4. Practical 2 – Mutillidae –
  5. Practical 3 – webgoat –
  6. Hack admin panel using Xpath injection –
  7. XXE demo –
  8. XXE demo 2 –
  9. XXE demo 3 –

LDAP injection

  1. Introduction and practical 1 –
  2. Practical 2 –

OS command injection

  1. OS command injection in bWAPP –
  2. bWAAP- OS command injection with Commiux (All levels) –

Local file inclusion

  1. Detailed introduction –
  2. LFI demo 1 –
  1. LFI demo 2 –

Remote file inclusion

  1. Detailed introduction –
  2. RFI demo 1 –
  3. RFI introduction and demo 2 –

HTTP splitting/smuggling

  1. Detailed introduction –
  2. Demo 1 –

Phase 11 – Generating and testing error codes


  1. Generating normal error codes by visiting files that may not exist on the server – for example visit php or chintan.aspx file on any website and it may redirect you to 404.php or 404.aspx or their customer error page. Check if an error page is generated by default web server or application framework or a custom page is displayed which does not display any sensitive information.
  2. Use BurpSuite fuzzing techniques to generate stack trace error codes –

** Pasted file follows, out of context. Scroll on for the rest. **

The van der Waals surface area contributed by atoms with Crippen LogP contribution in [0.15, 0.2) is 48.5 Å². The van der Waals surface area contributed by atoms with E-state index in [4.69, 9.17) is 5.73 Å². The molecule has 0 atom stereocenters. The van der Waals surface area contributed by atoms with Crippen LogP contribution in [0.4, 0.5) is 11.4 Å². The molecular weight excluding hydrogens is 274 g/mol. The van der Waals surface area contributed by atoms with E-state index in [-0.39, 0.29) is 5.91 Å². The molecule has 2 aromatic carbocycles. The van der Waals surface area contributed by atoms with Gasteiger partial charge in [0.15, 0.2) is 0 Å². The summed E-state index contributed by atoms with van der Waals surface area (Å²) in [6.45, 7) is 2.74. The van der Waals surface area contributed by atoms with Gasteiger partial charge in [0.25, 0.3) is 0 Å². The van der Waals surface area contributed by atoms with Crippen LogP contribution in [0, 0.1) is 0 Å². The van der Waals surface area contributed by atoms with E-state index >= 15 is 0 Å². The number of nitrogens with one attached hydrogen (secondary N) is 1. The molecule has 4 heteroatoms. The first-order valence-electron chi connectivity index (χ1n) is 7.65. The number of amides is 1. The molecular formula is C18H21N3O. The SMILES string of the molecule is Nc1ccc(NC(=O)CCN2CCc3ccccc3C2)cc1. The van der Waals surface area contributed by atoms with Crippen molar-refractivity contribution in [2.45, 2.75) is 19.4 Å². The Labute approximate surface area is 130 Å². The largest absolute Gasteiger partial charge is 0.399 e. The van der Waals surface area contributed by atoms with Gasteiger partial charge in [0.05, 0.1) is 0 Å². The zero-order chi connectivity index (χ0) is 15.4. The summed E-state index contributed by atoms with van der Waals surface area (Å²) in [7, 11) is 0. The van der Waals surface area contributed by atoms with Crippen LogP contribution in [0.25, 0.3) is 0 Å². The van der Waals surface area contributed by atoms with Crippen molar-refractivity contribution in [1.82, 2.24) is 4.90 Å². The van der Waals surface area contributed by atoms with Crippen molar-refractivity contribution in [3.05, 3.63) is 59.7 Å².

Phase 12 – Weak cryptography testing


  1. SSL/TLS weak configuration explained –
  2. Testing weak SSL/TLS ciphers –
  3. Test SSL/TLS security with Qualys guard –
  4. Sensitive information sent via unencrypted channels –

Phase 12 – Business logic vulnerability


  1. What is a business logic flaw –
  2. The Difficulties Finding Business Logic Vulnerabilities with Traditional Security Tools –
  3. How To Identify Business Logic Flaws –
  4. Business Logic Flaws: Attacker Mindset –
  5. Business Logic Flaws: Dos Attack On Resource –
  6. Business Logic Flaws: Abuse Cases: Information Disclosure –
  1. Business Logic Flaws: Abuse Cases: iPod Repairman Dupes Apple –
  2. Business Logic Flaws: Abuse Cases: Online Auction –
  3. Business Logic Flaws: How To Navigate Code Using ShiftLeft Ocular –
  4. Business Logic Security Checks: Data Privacy Compliance –
  5. Business Logic Security Checks: Encryption Compliance –
  6. Business Logic Security: Enforcement Checks –
  7. Business Logic Exploits: SQL Injection –
  8. Business Logic Exploits: Security Misconfiguration –
  9. Business Logic Exploits: Data Leakage –
  10. Demo 1 –
  11. Demo 2 –
  12. Demo 3 –
  13. Demo 4 –
  14. Demo 5 –
  15. Demo 6 –

Phase 13 – WAF Bypass

OSINT and Ephemeral exposures

OSINT and Ephemeral Cloud Native exposures



Penetration Testing

Penetration Testing

Advice on how to get the most from penetration testing

Penetration testing is a core tool for analysing the security of IT systems, but it’s not a magic bullet.

This guidance will help you understand the proper commissioning and use of penetration tests. It will also help you to plan your routine security measures so that you gain maximum benefit from this powerful but expensive operation.

For details of the processes used by CHECK-approved penetration testers, go here.

What is penetration testing?